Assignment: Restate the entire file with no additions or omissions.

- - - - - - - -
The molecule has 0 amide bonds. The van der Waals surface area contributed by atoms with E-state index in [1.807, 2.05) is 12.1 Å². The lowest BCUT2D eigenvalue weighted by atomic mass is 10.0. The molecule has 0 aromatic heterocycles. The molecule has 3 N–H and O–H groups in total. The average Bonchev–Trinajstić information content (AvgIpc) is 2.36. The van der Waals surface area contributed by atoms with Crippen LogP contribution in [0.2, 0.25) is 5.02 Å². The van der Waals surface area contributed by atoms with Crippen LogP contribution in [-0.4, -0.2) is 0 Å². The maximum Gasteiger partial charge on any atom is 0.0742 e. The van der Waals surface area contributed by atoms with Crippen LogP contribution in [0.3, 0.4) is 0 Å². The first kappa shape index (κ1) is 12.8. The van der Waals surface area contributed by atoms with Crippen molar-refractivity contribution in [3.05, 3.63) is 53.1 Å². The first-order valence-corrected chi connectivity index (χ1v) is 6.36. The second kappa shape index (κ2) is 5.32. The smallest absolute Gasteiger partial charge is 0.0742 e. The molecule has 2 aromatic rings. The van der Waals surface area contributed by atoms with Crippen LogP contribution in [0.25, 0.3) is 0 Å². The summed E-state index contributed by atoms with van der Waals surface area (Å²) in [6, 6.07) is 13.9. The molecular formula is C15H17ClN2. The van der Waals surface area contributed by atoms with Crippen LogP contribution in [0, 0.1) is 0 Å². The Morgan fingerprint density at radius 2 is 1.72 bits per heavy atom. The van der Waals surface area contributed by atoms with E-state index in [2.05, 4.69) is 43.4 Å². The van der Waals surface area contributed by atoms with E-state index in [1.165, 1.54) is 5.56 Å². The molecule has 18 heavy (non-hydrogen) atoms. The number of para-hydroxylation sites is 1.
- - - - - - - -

The molecule has 0 amide bonds. The van der Waals surface area contributed by atoms with E-state index in [1.807, 2.05) is 12.1 Å². The lowest BCUT2D eigenvalue weighted by atomic mass is 10.0. The molecule has 0 aromatic heterocycles. The molecule has 3 N–H and O–H groups in total. The average Bonchev–Trinajstić information content (AvgIpc) is 2.36. The van der Waals surface area contributed by atoms with Crippen LogP contribution in [0.2, 0.25) is 5.02 Å². The van der Waals surface area contributed by atoms with Crippen LogP contribution in [-0.4, -0.2) is 0 Å². The maximum Gasteiger partial charge on any atom is 0.0742 e. The van der Waals surface area contributed by atoms with Crippen LogP contribution in [0.3, 0.4) is 0 Å². The first kappa shape index (κ1) is 12.8. The van der Waals surface area contributed by atoms with Crippen molar-refractivity contribution in [3.05, 3.63) is 53.1 Å². The first-order valence-corrected chi connectivity index (χ1v) is 6.36. The second kappa shape index (κ2) is 5.32. The smallest absolute Gasteiger partial charge is 0.0742 e. The molecule has 2 aromatic rings. The van der Waals surface area contributed by atoms with Crippen LogP contribution in [0.25, 0.3) is 0 Å². The summed E-state index contributed by atoms with van der Waals surface area (Å²) in [6, 6.07) is 13.9. The molecular formula is C15H17ClN2. The van der Waals surface area contributed by atoms with Crippen LogP contribution in [0, 0.1) is 0 Å². The Morgan fingerprint density at radius 2 is 1.72 bits per heavy atom. The van der Waals surface area contributed by atoms with E-state index in [2.05, 4.69) is 43.4 Å². The van der Waals surface area contributed by atoms with E-state index in [1.165, 1.54) is 5.56 Å². The molecule has 18 heavy (non-hydrogen) atoms. The number of para-hydroxylation sites is 1.